Fort Collins has had 97 reported rape cases this year, and a majority of the victims know their attackers, according to Fort Collins police.
She said this is nationwide trend, said Rita Davis, press information officer for Fort Collins Police Services.
Approximately 66 percent of rape victims know their attackers, according to the Rape, Abuse, and Incest National Network Web site, www.rainn.org.
Another study specifically on sexually assaulted college women showed nine out of 10 knew their attackers, according to the Office on Violence Against Women's Web site.
"We see this happening because in order to assault someone, an attacker needs to be close to them first," said Chris Linder, coordinator of the Victim Assistance Team at CSU.
She said people do not realize a rapist is usually an acquaintance.
"We often think of the stranger jumping out from the bushes and attacking," Linder said
Kate James, a junior microbiology major, said she was unaware this trend existed.
"It makes you wonder about the people you hang around," James said.
The age group at highest risk for sexual assault is people ages 12 to 34, according to www.rainn.org. But other factors increase the risk for college students.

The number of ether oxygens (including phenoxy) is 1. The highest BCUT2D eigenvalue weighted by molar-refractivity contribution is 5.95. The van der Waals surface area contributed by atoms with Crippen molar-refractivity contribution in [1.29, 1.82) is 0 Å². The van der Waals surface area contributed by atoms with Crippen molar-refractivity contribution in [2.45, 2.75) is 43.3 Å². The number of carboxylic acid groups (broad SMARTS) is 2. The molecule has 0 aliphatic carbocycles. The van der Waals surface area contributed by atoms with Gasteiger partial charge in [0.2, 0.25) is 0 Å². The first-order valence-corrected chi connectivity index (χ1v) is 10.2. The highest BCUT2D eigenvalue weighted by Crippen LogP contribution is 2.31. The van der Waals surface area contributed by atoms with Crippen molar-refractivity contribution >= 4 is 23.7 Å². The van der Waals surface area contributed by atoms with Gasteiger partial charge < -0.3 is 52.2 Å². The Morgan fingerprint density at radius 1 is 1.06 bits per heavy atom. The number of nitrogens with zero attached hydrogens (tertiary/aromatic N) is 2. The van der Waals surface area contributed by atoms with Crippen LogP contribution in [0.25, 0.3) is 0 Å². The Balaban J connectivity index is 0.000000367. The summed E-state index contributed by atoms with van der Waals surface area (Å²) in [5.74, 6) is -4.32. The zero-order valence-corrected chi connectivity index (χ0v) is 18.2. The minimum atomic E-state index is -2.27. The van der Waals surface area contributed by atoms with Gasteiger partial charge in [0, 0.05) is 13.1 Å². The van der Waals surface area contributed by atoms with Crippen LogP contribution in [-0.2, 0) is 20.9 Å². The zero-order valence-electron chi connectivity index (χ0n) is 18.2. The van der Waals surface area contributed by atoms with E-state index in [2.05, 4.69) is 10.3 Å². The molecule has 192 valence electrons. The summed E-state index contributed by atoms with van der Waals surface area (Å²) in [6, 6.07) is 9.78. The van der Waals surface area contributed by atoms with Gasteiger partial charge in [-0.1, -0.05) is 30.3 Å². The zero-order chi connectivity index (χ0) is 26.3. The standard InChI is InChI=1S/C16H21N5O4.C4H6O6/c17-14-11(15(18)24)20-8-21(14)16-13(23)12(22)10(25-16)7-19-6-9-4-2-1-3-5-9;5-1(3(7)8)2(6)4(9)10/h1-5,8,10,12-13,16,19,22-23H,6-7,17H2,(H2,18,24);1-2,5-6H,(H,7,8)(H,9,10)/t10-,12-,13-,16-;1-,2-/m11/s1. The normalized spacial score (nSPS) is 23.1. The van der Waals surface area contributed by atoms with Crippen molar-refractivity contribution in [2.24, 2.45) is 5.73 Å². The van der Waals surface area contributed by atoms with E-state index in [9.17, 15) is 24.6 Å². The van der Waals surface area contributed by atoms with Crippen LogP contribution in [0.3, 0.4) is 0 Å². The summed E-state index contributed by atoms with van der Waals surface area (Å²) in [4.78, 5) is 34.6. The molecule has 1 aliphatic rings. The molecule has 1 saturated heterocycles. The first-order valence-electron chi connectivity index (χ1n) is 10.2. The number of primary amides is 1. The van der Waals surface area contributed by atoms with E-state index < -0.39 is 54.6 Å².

While in college, students are exploring new relationships and getting to know a lot of new people, Linder said. She said students then have more trust for these new acquaintances even though they don't really know them.
Elevated drug and alcohol use is also a factor.
"Alcohol doesn't cause sexual assault," Linder said. "But it reduces inhibitions, which could lead to an assault."
Individuals often make poor choices and put themselves in bad positions when drinking alcohol, said Rae Bontz, public information officer for the Loveland Police Services.
Bontz said people should be thinking ahead and be aware of the potential for sexual assault.
"Don't think it can't happen to you because it can," Bontz said.
Education about rape and sexual assault is the best defense tactic, especially about the danger of an acquaintance assault, Bontz said.
"It is easier to believe a rapist is a stranger, because it is easier to protect yourself from it," Linder said.
Common methods of protection from sexual assault include locking house doors, never walking alone at night or in deserted areas, and never leaving a drink unattended at a bar or party, Bontz said.
But Bontz said there is no clear way to protect yourself from someone you know.
"Just be aware," Bontz said.
He also said if people is ever doubt their safety, they should call the police.
"We try to raise awareness," Davis said. "And encourage people to report."
Davis said in 2001, after the Troy Graves arrest, there was a strong educational push toward awareness and reporting.
Graves committed six counts of rape in Philadelphia, one of which ended in murder, and six counts of rape and sexual assault in Fort Collins.
Greater acceptance and support for those who report a rape seems to be a trait now among the Fort Collins community, Davis said.
"I think the community is supportive," James said. "I personally wouldn't be hesitant to report."
Nationally, about one in every three cases of rape goes unreported, according to www.rainn.org. It is believed this under-reporting is related to the fact that many victims know their attacker and are afraid of repercussions the accusations may have.